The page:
THE CHALLENGE OF SPECIES DELIMITATION AT THE EXTREMES: DIVERSIFICATION WITHOUT MORPHOLOGICAL CHANGE IN PHILIPPINE SUN SKINKS
Article first published online: 26 AUG 2013
© 2013 The Author(s). Evolution © 2013 The Society for the Study of Evolution.
Volume 67, Issue 12, pages 3556–3572, December 2013
How to Cite
Barley, A. J., White, J., Diesmos, A. C. and Brown, R. M. (2013), THE CHALLENGE OF SPECIES DELIMITATION AT THE EXTREMES: DIVERSIFICATION WITHOUT MORPHOLOGICAL CHANGE IN PHILIPPINE SUN SKINKS. Evolution, 67: 3556–3572. doi: 10.1111/evo.12219
- Issue published online: 2 DEC 2013
- Article first published online: 26 AUG 2013
- Accepted manuscript online: 29 JUL 2013 06:44AM EST
- Manuscript Accepted: 8 JUL 2013
- Manuscript Received: 18 MAR 2013
- University of Kansas (KU) Panorama fund and the KU Office of Graduate Studies Doctoral Student research fund to AJB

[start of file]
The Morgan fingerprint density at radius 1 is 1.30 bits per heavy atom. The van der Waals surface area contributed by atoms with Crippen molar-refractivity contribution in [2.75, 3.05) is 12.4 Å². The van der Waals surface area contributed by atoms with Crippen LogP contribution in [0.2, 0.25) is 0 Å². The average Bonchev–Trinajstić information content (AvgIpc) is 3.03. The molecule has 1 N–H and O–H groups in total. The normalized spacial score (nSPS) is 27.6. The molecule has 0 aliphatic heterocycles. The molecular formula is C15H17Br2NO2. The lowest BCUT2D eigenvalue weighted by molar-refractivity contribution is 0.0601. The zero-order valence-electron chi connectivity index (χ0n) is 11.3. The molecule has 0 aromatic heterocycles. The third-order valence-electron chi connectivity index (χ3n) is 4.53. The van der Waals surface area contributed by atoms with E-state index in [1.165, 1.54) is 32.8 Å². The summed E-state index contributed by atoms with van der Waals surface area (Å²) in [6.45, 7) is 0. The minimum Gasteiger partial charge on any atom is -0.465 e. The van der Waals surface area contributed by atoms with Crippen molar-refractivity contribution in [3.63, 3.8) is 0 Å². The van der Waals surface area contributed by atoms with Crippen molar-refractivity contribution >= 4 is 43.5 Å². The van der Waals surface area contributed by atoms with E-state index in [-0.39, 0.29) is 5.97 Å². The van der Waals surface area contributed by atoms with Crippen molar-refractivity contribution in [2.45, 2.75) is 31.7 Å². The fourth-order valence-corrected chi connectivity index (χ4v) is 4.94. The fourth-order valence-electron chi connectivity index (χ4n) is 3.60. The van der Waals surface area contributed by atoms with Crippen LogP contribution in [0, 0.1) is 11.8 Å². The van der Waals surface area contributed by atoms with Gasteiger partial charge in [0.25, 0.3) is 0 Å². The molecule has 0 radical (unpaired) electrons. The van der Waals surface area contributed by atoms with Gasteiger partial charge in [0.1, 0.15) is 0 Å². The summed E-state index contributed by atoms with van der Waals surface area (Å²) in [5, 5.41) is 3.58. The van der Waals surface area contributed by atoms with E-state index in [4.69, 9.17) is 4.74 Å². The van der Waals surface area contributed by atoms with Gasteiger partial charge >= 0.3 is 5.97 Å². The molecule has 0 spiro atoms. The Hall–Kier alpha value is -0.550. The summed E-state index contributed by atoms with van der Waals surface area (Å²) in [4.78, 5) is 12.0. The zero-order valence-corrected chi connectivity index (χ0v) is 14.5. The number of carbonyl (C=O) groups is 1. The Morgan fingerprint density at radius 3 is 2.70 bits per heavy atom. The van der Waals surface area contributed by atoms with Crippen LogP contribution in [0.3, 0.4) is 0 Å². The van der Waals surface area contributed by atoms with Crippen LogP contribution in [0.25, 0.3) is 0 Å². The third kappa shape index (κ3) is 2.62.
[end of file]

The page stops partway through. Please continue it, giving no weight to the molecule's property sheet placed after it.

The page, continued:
- National Science Foundation DEB 0743491 to RMB
- cryptic species;
An accurate understanding of species diversity is essential to studies across a wide range of biological subdisciplines. However, delimiting species remains challenging in evolutionary radiations where morphological diversification is rapid and accompanied by little genetic differentiation or when genetic lineage divergence is not accompanied by morphological change. We investigate the utility of a variety of recently developed approaches to examine genetic and morphological diversity, and delimit species in a morphologically conserved group of Southeast Asian lizards. We find that species diversity is vastly underestimated in this unique evolutionary radiation, and find an extreme case where extensive genetic divergence among lineages has been accompanied by little to no differentiation in external morphology. Although we note that different conclusions can be drawn when species are delimited using molecular phylogenetics, coalescent-based methods, or morphological data, it is clear that the use of a pluralistic approach leads to a more comprehensive appraisal of biodiversity, and greater appreciation for processes of diversification in this biologically important geographic region. Similarly, our approach demonstrates how recently developed methodologies can be used to obtain robust estimates of species limits in “nonadaptive” or “cryptic” evolutionary radiations.